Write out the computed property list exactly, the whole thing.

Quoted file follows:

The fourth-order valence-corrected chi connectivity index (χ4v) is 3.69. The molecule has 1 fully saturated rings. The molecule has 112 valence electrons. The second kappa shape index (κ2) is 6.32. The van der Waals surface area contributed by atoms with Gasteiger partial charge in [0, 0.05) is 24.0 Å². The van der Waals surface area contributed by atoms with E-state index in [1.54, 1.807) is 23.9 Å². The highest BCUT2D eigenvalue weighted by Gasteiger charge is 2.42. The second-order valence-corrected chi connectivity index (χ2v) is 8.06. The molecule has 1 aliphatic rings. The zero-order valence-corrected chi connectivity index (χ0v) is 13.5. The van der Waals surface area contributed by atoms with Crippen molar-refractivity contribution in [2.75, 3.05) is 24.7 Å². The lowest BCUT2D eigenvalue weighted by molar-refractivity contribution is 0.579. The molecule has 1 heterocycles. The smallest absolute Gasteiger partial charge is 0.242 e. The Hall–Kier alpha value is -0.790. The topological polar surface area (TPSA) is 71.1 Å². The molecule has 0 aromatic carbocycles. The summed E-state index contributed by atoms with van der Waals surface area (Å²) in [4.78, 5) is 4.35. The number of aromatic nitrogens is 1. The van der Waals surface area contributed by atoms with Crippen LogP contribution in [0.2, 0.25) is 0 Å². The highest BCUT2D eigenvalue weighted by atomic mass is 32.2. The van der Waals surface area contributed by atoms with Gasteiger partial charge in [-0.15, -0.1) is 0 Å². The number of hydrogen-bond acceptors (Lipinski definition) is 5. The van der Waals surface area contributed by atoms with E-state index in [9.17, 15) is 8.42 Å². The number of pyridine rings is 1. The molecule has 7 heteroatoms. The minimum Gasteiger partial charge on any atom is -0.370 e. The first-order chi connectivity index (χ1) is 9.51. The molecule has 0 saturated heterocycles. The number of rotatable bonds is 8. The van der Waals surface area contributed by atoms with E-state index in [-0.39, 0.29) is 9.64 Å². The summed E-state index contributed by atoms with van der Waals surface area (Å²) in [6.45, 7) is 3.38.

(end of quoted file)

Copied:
The fourth-order valence-corrected chi connectivity index (χ4v) is 3.69. The molecule has 1 fully saturated rings. The molecule has 112 valence electrons. The second kappa shape index (κ2) is 6.32. The van der Waals surface area contributed by atoms with Gasteiger partial charge in [0, 0.05) is 24.0 Å². The van der Waals surface area contributed by atoms with E-state index in [1.54, 1.807) is 23.9 Å². The highest BCUT2D eigenvalue weighted by Gasteiger charge is 2.42. The second-order valence-corrected chi connectivity index (χ2v) is 8.06. The molecule has 1 aliphatic rings. The zero-order valence-corrected chi connectivity index (χ0v) is 13.5. The van der Waals surface area contributed by atoms with Crippen molar-refractivity contribution in [2.75, 3.05) is 24.7 Å². The lowest BCUT2D eigenvalue weighted by molar-refractivity contribution is 0.579. The molecule has 1 heterocycles. The smallest absolute Gasteiger partial charge is 0.242 e. The Hall–Kier alpha value is -0.790. The topological polar surface area (TPSA) is 71.1 Å². The molecule has 0 aromatic carbocycles. The summed E-state index contributed by atoms with van der Waals surface area (Å²) in [4.78, 5) is 4.35. The number of aromatic nitrogens is 1. The van der Waals surface area contributed by atoms with Crippen LogP contribution in [0.2, 0.25) is 0 Å². The highest BCUT2D eigenvalue weighted by atomic mass is 32.2. The van der Waals surface area contributed by atoms with Gasteiger partial charge in [-0.15, -0.1) is 0 Å². The number of hydrogen-bond acceptors (Lipinski definition) is 5. The van der Waals surface area contributed by atoms with E-state index in [9.17, 15) is 8.42 Å². The number of pyridine rings is 1. The molecule has 7 heteroatoms. The minimum Gasteiger partial charge on any atom is -0.370 e. The first-order chi connectivity index (χ1) is 9.51. The molecule has 0 saturated heterocycles. The number of rotatable bonds is 8. The van der Waals surface area contributed by atoms with E-state index in [-0.39, 0.29) is 9.64 Å². The summed E-state index contributed by atoms with van der Waals surface area (Å²) in [6.45, 7) is 3.38.